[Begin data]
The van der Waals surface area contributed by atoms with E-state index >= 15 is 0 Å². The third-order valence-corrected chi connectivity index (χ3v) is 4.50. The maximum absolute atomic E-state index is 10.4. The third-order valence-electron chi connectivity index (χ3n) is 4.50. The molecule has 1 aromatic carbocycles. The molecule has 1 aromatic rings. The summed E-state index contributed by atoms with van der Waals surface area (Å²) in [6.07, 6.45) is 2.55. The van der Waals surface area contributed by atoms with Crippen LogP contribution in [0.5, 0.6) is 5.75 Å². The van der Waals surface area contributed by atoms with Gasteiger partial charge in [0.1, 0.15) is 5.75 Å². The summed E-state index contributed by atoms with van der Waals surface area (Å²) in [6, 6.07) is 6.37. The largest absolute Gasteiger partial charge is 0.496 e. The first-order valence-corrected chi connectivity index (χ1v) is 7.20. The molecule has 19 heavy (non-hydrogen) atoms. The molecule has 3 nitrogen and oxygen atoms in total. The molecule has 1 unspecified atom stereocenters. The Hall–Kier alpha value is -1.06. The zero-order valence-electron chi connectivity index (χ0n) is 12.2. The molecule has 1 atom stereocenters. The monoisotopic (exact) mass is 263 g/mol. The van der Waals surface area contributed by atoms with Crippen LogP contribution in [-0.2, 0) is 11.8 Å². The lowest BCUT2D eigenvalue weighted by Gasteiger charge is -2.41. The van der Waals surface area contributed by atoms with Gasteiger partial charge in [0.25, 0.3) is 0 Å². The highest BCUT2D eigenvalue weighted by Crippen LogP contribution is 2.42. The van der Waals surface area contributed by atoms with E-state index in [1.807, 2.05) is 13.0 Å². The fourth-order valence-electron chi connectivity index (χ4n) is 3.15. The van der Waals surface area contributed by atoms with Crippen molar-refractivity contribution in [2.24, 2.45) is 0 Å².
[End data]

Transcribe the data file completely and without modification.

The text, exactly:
The van der Waals surface area contributed by atoms with E-state index >= 15 is 0 Å². The third-order valence-corrected chi connectivity index (χ3v) is 4.50. The maximum absolute atomic E-state index is 10.4. The third-order valence-electron chi connectivity index (χ3n) is 4.50. The molecule has 1 aromatic carbocycles. The molecule has 1 aromatic rings. The summed E-state index contributed by atoms with van der Waals surface area (Å²) in [6.07, 6.45) is 2.55. The van der Waals surface area contributed by atoms with Crippen LogP contribution in [0.5, 0.6) is 5.75 Å². The van der Waals surface area contributed by atoms with Gasteiger partial charge in [0.1, 0.15) is 5.75 Å². The summed E-state index contributed by atoms with van der Waals surface area (Å²) in [6, 6.07) is 6.37. The largest absolute Gasteiger partial charge is 0.496 e. The first-order valence-corrected chi connectivity index (χ1v) is 7.20. The molecule has 19 heavy (non-hydrogen) atoms. The molecule has 3 nitrogen and oxygen atoms in total. The molecule has 1 unspecified atom stereocenters. The Hall–Kier alpha value is -1.06. The zero-order valence-electron chi connectivity index (χ0n) is 12.2. The molecule has 1 atom stereocenters. The monoisotopic (exact) mass is 263 g/mol. The van der Waals surface area contributed by atoms with Crippen LogP contribution in [-0.2, 0) is 11.8 Å². The lowest BCUT2D eigenvalue weighted by Gasteiger charge is -2.41. The van der Waals surface area contributed by atoms with Gasteiger partial charge in [0.25, 0.3) is 0 Å². The highest BCUT2D eigenvalue weighted by Crippen LogP contribution is 2.42. The van der Waals surface area contributed by atoms with E-state index in [1.807, 2.05) is 13.0 Å². The fourth-order valence-electron chi connectivity index (χ4n) is 3.15. The van der Waals surface area contributed by atoms with Crippen molar-refractivity contribution in [2.24, 2.45) is 0 Å².